A recent study in mice shows that endometrial regenerative cells (ERCs) can ease some of the common symptoms of idiopathic pulmonary fibrosis (IPF).
Titled “Human Endometrial Regenerative Cells Attenuate Bleomycin-Induced Pulmonary Fibrosis in Mice,” the study was recently published in the journal Stem Cells International.
Therapeutic options for IPF remain limited. Recently, mesenchymal stem cells (MSCs) have been reported as an emerging therapy for several lung diseases. Studies have shown that MSCs preferentially hone to the lungs where they can reduce pro-inflammatory molecules and improve lung architecture.
Endometrial regenerative cells are a novel type of adult stem cells that derive from human menstrual blood. Like MSCs, they can divide into different cell types, can grow really well, and can promote tissue repair. Additionally, coming from menstrual blood, there is a constant supply that is easily accessible.
Previous studies with ERCs have shown that they can play an important therapeutic role, particularly in preventing tissue injury in the liver and lung.
The current study evaluated how ERCs affect pulmonary fibrosis.
The researchers used a bleomycin-induced pulmonary fibrosis mouse model. These mice were treated both with or without endometrial regenerative cells isolated from the menstrual blood of healthy consenting females. As a control, some mice were not induced to develop pulmonary fibrosis.
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By just looking at the lungs, the researchers found that human ERCs could ease the inflammation and collagen deposition (a key step in fibrosis development) in the lungs of mice with pulmonary fibrosis.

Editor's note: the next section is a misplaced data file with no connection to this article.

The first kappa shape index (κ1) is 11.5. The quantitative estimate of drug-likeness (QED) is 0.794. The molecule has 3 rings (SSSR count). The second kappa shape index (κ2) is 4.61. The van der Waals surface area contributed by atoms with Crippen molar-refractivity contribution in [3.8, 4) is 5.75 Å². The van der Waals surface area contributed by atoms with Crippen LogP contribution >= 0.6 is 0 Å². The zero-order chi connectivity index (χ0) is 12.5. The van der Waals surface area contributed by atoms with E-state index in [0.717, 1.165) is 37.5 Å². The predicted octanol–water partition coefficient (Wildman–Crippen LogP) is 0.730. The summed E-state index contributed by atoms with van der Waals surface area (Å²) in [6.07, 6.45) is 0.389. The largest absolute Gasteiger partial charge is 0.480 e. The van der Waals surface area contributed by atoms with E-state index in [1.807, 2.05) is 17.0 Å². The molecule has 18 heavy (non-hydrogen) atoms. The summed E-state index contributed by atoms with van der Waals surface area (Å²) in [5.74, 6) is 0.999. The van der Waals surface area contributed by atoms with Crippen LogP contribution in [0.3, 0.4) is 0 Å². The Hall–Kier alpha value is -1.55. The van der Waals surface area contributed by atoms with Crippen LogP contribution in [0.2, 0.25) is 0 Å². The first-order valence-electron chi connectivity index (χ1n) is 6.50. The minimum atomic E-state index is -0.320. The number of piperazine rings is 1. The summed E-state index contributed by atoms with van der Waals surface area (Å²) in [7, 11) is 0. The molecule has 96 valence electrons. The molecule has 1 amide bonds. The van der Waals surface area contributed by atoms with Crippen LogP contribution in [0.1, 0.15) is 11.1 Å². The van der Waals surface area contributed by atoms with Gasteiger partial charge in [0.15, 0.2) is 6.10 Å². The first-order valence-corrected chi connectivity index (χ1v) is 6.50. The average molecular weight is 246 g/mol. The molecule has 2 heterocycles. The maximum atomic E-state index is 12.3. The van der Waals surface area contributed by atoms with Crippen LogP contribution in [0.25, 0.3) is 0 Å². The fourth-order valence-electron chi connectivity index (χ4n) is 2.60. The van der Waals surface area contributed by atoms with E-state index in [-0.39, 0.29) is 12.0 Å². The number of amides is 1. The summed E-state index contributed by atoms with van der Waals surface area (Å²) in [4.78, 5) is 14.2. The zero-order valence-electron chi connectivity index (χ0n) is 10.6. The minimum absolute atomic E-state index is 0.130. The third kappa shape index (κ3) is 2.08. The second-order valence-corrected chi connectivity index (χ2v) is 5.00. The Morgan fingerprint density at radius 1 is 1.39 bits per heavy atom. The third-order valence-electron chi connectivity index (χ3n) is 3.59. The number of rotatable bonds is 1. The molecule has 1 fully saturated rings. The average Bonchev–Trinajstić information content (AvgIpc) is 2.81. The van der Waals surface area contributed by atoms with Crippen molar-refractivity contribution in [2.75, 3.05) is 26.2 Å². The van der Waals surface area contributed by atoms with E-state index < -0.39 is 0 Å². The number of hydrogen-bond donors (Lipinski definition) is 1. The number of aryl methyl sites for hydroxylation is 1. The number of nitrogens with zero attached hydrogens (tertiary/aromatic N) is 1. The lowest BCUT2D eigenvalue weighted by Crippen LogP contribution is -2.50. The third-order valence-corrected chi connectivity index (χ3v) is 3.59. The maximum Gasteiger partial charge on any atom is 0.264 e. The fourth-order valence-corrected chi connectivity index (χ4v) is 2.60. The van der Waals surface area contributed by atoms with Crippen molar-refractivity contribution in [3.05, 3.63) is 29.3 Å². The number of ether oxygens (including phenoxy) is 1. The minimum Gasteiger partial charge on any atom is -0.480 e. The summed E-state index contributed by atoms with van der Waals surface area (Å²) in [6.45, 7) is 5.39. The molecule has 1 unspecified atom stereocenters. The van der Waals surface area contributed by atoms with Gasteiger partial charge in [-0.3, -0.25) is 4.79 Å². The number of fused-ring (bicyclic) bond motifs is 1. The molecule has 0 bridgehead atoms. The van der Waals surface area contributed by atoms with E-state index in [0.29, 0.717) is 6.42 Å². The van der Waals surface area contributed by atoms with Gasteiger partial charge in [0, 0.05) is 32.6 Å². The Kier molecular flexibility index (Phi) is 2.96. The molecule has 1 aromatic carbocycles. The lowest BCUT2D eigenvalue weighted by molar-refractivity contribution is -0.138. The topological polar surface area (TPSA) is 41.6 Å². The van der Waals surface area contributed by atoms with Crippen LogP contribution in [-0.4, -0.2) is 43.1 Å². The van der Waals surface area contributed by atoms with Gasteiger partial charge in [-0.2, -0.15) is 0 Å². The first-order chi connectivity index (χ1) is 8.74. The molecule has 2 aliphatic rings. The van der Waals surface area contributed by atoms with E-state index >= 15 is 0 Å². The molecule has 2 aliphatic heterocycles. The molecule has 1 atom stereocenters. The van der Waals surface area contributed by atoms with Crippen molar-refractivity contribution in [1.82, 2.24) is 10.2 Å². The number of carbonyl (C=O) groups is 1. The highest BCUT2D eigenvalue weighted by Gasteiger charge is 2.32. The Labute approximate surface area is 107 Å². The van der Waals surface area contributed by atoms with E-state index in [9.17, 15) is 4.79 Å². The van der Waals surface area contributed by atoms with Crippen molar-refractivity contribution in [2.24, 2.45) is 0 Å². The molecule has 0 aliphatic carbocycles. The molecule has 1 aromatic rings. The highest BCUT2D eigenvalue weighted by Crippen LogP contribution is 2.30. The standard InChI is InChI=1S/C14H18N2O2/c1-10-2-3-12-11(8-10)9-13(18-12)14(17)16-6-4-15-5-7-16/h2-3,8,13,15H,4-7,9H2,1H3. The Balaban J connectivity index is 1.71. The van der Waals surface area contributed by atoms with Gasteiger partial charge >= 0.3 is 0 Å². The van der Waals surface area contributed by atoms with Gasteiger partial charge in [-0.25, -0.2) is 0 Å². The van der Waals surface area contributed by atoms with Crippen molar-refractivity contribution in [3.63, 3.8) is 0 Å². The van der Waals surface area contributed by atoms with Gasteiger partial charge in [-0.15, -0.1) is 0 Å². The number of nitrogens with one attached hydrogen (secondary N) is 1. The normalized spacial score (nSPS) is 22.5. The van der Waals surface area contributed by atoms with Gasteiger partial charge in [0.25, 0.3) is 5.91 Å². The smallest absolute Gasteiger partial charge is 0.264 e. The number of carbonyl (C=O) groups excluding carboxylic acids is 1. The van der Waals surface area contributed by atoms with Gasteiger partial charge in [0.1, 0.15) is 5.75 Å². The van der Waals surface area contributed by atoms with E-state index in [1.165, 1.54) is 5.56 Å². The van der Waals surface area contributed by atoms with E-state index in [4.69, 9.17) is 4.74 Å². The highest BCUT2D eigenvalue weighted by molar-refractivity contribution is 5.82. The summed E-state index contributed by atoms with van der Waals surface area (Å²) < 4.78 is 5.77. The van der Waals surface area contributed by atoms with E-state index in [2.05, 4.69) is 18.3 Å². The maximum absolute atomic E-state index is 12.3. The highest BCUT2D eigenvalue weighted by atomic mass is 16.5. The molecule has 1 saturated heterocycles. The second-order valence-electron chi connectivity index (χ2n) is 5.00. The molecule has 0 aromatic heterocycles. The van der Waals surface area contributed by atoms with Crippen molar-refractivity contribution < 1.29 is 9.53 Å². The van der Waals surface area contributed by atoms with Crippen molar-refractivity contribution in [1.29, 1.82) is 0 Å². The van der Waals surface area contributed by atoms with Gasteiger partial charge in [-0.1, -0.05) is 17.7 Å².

Looking more in-depth at the architecture of these lungs, healthy mice have a well-defined alveolar structure with spaces for air and gas exchange. This system loses its structure after treatment with bleomycin (to induce pulmonary fibrosis).
Inflammatory cells start filling the spaces and there is an increase in fibrotic deposits. Importantly, treatment with human ERCs reduced some of these changes in the alveolar structure.
Like other stem cells, ERCs can also relay signals to other cells using specific signaling molecules. Looking at the expression of these molecules in the lung tissue of mice, researchers found lower expression of the pro-inflammatory molecules TGF-β, IL-1β and TNF-α in mice treated with ERCs.
Interestingly, the anti-inflammatory molecule IL-10 was present in higher levels in both the lungs and serum of these mice, compared to untreated mice or the control mice. This suggests that human endometrial regenerative cells play an anti-inflammatory immunosuppressive role.
By looking at other signaling molecules in the lungs or serum of mice, the researchers saw that these regenerative cells also decreased cell death and reduced oxidative stress signaling. These two processes have been shown to play an important role in promoting fibrosis. Therefore, by inhibiting cell death and oxidative stress, human ERCs can reduce fibrosis in mice.
“In this study, we for the first time have demonstrated that human ERCs, a new type of regenerative stem cells, have immunosuppressive and antifibrosis properties and play an important role in attenuation of bleomycin-induced pulmonary fibrosis in mice,” the researchers wrote.
According to the team, the results “form a foundation for further study of ERC mechanism acting on pulmonary fibrosis and provide a rationale for the use of ERCs in clinical treatment.”
But the researchers emphasized that more studies are needed to better understand the mechanism of action of human ERCs.
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